As the Royal Caledonian Curling Club’s diamond jubilee approached in 1898 much thought was given as to how to celebrate the important event.
The main idea for the jubilee had been a brief history of the club. In the hands of the indefatigable chaplain, the Rev. John Kerr, this project blossomed; and instead of a brief sketch there appeared in 1890 the most comprehensive account of the history of, and enthusiastic celebration of every aspect of 'Scotland’s Ain Game' – a work that has never been surpassed.
The idea that bore fruit in 1898 was a companion painting to Charles Lees’s most loved picture, The Grand Match of the Royal Caledonian Curling Club at Linlithgow, which had been created fifty years before. The plan was not to represent an actual Grand Match but to portray the general scene at the Royal Club’s own pond at Carsebreck and to include a comprehensive selection of the curling notables of the day.
The painter, Charles Martin Hardie, RSA, (1858-1916), himself a curler, was selected for the task, but when the true magnitude of the expense involved became clear, and it appeared that the Royal Club’s resources could not meet it, it was the Club’s worthy former president, Sir James Gibson-Craig, convener of the 'selection committee', who commissioned the picture and became its first owner.
(You can see a representation of the painting online here.)
Since the idea was that the picture was to be representative and not personal the decision as to who should be included was the subject of much consultation.
The Annual for 1899-90 contains a long and detailed account of the process by which particular curlers appeared in the finished work.
“From the foregoing summary [the editor writes] it will be seen that, with a very few exceptions where special circumstances have to be considered, to gain a place in the picture a curler had either to have held the highest honour the RCCC can confer, the presidency, or to be the selected representative of his district, or of some club which has gained special honour in the curling world during the last few years. But though the selection has been made from a purely curling point of view, there is no game which can boast of such a list of men among its active votaries who have distinguished themselves in other paths of life as is to be found in this short leet of curlers.
The present government is strongly represented by the First Lord of the Treasury, the Secretary for Scotland, the Lord Chamberlain, and a Lord-in-Waiting, the last one by the Lord High Treasurer and First Commissioner of Works. Colonial Government is represented by a Viceroy of India and Governors of Victoria and South Australia. Municipal government by the Lord Provost of Edinburgh and the Provost of Selkirk, County government by the Lord-Lieutenant of Dumfriesshire and the Conveners of Midlothian, Perthshire, and Fife. The Church by three out of the four Lord High Commissioners since 1868, by the chaplain and by the minister of Mouswald. The Press by a proprietor of the leading newspaper in Scotland. Agriculture by two presidents, nine vice-presidents, the treasurer and several directors of the Highland and Agricultural Society. As representatives of other sports we have the Master of the Renfrewshire Hounds and Captains of the Royal and Ancient and Prestwick Golf Clubs, while Sir Waldie Griffith and Mr. I'Anson represent the Turf. Those who have held or still hold commissions in the Army, Militia, or Volunteers, and members of County Council; Parish Councils, School Boards, etc., are too numerous to mention. The Committee consider they may he congratulated on the success of the selection, and anticipate that the picture and its engravings will be of interest not merely to curlers, but to all Scotsmen.”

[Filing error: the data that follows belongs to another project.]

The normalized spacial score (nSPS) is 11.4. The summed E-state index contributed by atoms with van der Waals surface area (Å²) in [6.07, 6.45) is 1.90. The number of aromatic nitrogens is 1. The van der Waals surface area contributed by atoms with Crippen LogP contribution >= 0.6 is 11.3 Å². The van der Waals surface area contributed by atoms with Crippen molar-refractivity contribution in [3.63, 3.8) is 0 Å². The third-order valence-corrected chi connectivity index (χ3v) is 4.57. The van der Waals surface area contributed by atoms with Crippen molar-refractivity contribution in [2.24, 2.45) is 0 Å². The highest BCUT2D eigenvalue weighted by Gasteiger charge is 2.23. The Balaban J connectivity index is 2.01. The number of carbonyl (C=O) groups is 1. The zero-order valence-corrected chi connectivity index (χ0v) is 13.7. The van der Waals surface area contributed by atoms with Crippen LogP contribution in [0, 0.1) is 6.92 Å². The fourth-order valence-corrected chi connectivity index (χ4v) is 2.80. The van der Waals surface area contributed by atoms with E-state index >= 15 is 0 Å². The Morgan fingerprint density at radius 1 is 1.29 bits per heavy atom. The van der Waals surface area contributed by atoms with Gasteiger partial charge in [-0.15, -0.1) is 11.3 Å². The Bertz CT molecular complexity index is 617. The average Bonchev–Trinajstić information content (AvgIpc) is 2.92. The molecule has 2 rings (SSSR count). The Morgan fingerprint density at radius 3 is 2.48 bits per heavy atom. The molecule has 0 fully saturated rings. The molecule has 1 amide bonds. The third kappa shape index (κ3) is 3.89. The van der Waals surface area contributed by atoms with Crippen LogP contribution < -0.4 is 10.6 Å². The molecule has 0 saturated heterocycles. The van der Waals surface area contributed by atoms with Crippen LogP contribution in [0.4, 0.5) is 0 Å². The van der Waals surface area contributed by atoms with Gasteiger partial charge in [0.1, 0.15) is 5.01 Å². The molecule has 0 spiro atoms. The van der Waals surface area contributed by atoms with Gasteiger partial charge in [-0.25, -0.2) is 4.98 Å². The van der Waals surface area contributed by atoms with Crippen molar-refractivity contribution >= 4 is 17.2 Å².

The artistic work involved in the capturing of over sixty likenesses was immense. We are fortunate that some of Hardie’s preliminary work survives.
I have recently been fortunate enough to acquire his oil sketch (above) for Sir Mitchell Thomson, Lord Provost of Edinburgh and president of Craiglockhart Curling Club. It is intialled – in pencil on the canvas – and dated 10.2.99. It consists of a right-facing head and shoulders in just the attitude in which he appears in the painting. When he was painted he was in his fifty third year. He was Lord Provost from November 1897 until 1900 and at the conclusion of his term of office he was created a baronet. At the time of his death in 1918 his residence was No. 6 Charlotte Square, Edinburgh, now known as Bute House, and the official residence of the First Minister of Scotland.
David B Smith.